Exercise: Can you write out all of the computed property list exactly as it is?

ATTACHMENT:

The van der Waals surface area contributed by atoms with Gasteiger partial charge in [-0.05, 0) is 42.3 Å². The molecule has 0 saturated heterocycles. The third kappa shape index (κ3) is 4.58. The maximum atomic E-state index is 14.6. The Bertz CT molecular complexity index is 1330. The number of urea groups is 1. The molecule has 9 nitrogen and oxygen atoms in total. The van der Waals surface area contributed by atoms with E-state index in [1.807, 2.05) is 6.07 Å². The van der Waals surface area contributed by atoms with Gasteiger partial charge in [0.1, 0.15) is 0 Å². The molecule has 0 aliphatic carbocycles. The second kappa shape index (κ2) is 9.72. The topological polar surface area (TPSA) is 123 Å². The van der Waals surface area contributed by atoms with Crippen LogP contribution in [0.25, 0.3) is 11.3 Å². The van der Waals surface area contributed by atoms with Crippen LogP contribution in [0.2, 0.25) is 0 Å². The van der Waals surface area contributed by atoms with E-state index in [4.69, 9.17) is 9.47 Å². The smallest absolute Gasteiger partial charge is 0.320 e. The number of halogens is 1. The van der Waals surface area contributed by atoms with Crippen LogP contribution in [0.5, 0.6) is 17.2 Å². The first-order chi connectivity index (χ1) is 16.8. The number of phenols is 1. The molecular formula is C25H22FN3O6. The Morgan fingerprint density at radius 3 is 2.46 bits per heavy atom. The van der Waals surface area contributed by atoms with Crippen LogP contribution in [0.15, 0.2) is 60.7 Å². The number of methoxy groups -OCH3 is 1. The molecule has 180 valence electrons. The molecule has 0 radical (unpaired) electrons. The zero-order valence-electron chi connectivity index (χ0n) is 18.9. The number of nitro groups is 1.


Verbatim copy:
The van der Waals surface area contributed by atoms with Gasteiger partial charge in [-0.05, 0) is 42.3 Å². The molecule has 0 saturated heterocycles. The third kappa shape index (κ3) is 4.58. The maximum atomic E-state index is 14.6. The Bertz CT molecular complexity index is 1330. The number of urea groups is 1. The molecule has 9 nitrogen and oxygen atoms in total. The van der Waals surface area contributed by atoms with E-state index in [1.807, 2.05) is 6.07 Å². The van der Waals surface area contributed by atoms with Gasteiger partial charge in [0.1, 0.15) is 0 Å². The molecule has 0 aliphatic carbocycles. The second kappa shape index (κ2) is 9.72. The topological polar surface area (TPSA) is 123 Å². The van der Waals surface area contributed by atoms with Crippen LogP contribution in [0.25, 0.3) is 11.3 Å². The van der Waals surface area contributed by atoms with Crippen LogP contribution in [0.2, 0.25) is 0 Å². The van der Waals surface area contributed by atoms with E-state index in [4.69, 9.17) is 9.47 Å². The smallest absolute Gasteiger partial charge is 0.320 e. The number of halogens is 1. The van der Waals surface area contributed by atoms with Crippen LogP contribution in [0.5, 0.6) is 17.2 Å². The first-order chi connectivity index (χ1) is 16.8. The number of phenols is 1. The molecular formula is C25H22FN3O6. The Morgan fingerprint density at radius 3 is 2.46 bits per heavy atom. The van der Waals surface area contributed by atoms with Crippen LogP contribution in [0.15, 0.2) is 60.7 Å². The number of methoxy groups -OCH3 is 1. The molecule has 180 valence electrons. The molecule has 0 radical (unpaired) electrons. The zero-order valence-electron chi connectivity index (χ0n) is 18.9. The number of nitro groups is 1.